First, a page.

Fact Check: 'Vackseenz' Video Is NOT Correct -- mRNA Vaccine Does NOT Revise Your DNA

Fact Check

  • by: Alexis Tereszcuk
Fact Check: 'Vackseenz' Video Is NOT Correct -- mRNA Vaccine Does NOT Revise Your DNA No DNA Changes

Does the video "The One About Vackseenz," correctly describe the genetic impacts of COVID-19 vaccines? No, that's not true. The video peddles multiple COVID-19 conspiracy theories, including that messenger RNA (mRNA) vaccines "alter the function of your genetic code," which government and private experts have told Lead Stories is not how mRNA works. The post uses the misspelling of "vaccine" to attempt to evade falsehood monitoring software and Instagram guidelines meant to curb the spread of misinformation about all vaccines, not just COVID-19 vaccines.

The claim appeared as a video (archived here) published by Chris Crutchfield on Instagram on January 28, 2021, under the title "The One About Vackseenz." It opened:

We're being lied to specifically about these "vackseenz."

Social media users saw this post on Instagram:

The video opens with Crutchfield, an actor who hosts a podcast, saying he does not trust the vaccines for "a few reasons." At 1 minute into the video he claims:

...These mRNA vaccines are not vaccines at all. They are electrical devices, implantable nanoscopic electrical devices, that permanently alter the function of your genetic code.

Dr. James Lawler, MD Infectious Disease (Board Certified) with Nebraska Medicine told Lead Stories via telephone the claim is false.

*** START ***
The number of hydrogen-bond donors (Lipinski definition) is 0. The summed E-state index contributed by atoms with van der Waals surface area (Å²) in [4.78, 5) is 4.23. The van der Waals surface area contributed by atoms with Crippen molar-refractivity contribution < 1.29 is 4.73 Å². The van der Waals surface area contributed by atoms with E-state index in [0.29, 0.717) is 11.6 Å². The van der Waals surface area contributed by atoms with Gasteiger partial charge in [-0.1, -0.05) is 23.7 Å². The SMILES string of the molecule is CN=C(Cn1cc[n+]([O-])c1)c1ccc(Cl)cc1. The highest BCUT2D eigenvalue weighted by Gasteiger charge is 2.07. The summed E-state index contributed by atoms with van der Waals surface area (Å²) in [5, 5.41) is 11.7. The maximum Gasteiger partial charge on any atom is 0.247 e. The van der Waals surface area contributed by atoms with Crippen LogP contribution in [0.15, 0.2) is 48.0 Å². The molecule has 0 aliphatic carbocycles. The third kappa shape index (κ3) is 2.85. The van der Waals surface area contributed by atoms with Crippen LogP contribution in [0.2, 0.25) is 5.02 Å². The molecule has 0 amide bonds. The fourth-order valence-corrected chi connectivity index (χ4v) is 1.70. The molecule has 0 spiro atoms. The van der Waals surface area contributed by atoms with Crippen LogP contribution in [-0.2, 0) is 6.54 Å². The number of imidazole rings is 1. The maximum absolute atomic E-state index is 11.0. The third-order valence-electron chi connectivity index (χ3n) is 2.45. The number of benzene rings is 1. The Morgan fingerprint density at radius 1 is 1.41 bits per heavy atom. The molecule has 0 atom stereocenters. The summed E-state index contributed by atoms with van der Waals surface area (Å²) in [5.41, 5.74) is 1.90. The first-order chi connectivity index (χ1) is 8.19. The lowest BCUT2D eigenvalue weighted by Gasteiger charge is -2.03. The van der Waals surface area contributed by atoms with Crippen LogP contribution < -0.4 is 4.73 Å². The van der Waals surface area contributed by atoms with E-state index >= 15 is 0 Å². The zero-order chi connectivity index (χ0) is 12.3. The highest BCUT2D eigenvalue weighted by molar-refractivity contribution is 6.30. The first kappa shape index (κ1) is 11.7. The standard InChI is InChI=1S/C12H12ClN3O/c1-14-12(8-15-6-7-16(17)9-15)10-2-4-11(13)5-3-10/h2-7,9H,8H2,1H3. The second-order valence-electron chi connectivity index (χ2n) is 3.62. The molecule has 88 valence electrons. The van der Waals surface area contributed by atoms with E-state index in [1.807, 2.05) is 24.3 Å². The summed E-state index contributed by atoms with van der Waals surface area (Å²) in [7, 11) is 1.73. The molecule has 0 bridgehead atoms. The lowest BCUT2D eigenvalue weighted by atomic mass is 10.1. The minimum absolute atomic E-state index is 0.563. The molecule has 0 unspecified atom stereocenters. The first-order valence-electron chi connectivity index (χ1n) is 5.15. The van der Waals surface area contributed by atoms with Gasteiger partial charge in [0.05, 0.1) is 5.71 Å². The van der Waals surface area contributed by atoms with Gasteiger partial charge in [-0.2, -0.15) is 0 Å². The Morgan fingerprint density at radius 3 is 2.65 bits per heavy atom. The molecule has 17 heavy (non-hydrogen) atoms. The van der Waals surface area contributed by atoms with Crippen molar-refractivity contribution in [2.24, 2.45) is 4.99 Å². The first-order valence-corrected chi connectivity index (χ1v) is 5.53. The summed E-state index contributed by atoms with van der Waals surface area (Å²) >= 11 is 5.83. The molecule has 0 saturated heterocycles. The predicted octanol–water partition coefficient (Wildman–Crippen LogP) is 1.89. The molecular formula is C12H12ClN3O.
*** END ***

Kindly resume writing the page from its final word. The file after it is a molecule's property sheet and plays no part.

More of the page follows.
That is crazy. That is just not true. They are not medical devices. They are little strings of mRNA. It doesn't go into the nucleus, it doesn't change your chromosomes. The nucleus is essentially your DNA wrapped up in a nice package."

The Centers for Disease Control and Prevention also addressed the claim in a vaccine fact sheet, saying mRNA vaccines are not electrical devices and do not interact with human DNA "in any way."

Doctors do not conduct gene therapy, modification of a person's genetic code to treat or cure disease, by injection of mRNA. Dr. Lawler explained to Lead Stories why the vaccines do not alter the function of DNA.

The mRNA vaccines don't make DNA. It (mRNA) is a distinct type of molecule that does not enter into the nucleus of the (human cell.) Your DNA is in the nucleus, its own walled off area. The mRNA from the vaccine remains in the cytoplasm. It gets turned into protein by your cells' own mechanisms. It is impossible for humans to turn RNA into DNA because we don't have the enzyme that is able to do that. Only certain retroviruses have the ability to turn RNA into DNA. That enzyme is not in the vaccine and is not part of the coronavirus."

Dr. Lawler discussed the semantics of saying the vaccine "alters the function of your DNA."

It is helpful to think DNA function is to guide the proteins in your body. Every second your DNA is responding to signals from the cell to make more or less of a protein. If you think that making proteins is a function of the DNA, then the vaccine does change the function of what your cell is doing, but that is what it is supposed to do - get your cells to make proteins to stimulate your immune system. That's what your cells do. They are little protein factories. They are making lots of different proteins all the time. This gets your cell to make a protein. That protein recognizes the foreign cell and they mount a defense against it.